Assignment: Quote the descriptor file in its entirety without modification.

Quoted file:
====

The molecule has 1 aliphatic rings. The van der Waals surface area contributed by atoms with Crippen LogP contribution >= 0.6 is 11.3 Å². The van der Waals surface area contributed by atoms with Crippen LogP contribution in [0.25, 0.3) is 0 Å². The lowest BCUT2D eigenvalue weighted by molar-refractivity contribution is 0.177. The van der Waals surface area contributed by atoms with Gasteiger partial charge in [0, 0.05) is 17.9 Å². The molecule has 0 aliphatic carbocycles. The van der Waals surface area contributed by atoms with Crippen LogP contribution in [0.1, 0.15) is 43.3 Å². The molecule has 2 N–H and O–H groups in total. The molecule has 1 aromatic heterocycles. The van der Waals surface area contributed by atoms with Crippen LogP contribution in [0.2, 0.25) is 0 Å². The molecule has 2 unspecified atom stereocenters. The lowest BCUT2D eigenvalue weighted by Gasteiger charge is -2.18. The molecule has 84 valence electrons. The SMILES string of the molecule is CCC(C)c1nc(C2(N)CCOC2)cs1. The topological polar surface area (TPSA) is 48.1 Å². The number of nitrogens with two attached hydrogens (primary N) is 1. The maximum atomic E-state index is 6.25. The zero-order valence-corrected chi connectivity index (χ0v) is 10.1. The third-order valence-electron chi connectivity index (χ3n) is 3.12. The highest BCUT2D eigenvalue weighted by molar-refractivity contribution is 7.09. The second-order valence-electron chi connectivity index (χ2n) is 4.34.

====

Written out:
The molecule has 1 aliphatic rings. The van der Waals surface area contributed by atoms with Crippen LogP contribution >= 0.6 is 11.3 Å². The van der Waals surface area contributed by atoms with Crippen LogP contribution in [0.25, 0.3) is 0 Å². The lowest BCUT2D eigenvalue weighted by molar-refractivity contribution is 0.177. The van der Waals surface area contributed by atoms with Gasteiger partial charge in [0, 0.05) is 17.9 Å². The molecule has 0 aliphatic carbocycles. The van der Waals surface area contributed by atoms with Crippen LogP contribution in [0.1, 0.15) is 43.3 Å². The molecule has 2 N–H and O–H groups in total. The molecule has 1 aromatic heterocycles. The van der Waals surface area contributed by atoms with Crippen LogP contribution in [0.2, 0.25) is 0 Å². The molecule has 2 unspecified atom stereocenters. The lowest BCUT2D eigenvalue weighted by Gasteiger charge is -2.18. The molecule has 84 valence electrons. The SMILES string of the molecule is CCC(C)c1nc(C2(N)CCOC2)cs1. The topological polar surface area (TPSA) is 48.1 Å². The number of nitrogens with two attached hydrogens (primary N) is 1. The maximum atomic E-state index is 6.25. The zero-order valence-corrected chi connectivity index (χ0v) is 10.1. The third-order valence-electron chi connectivity index (χ3n) is 3.12. The highest BCUT2D eigenvalue weighted by molar-refractivity contribution is 7.09. The second-order valence-electron chi connectivity index (χ2n) is 4.34.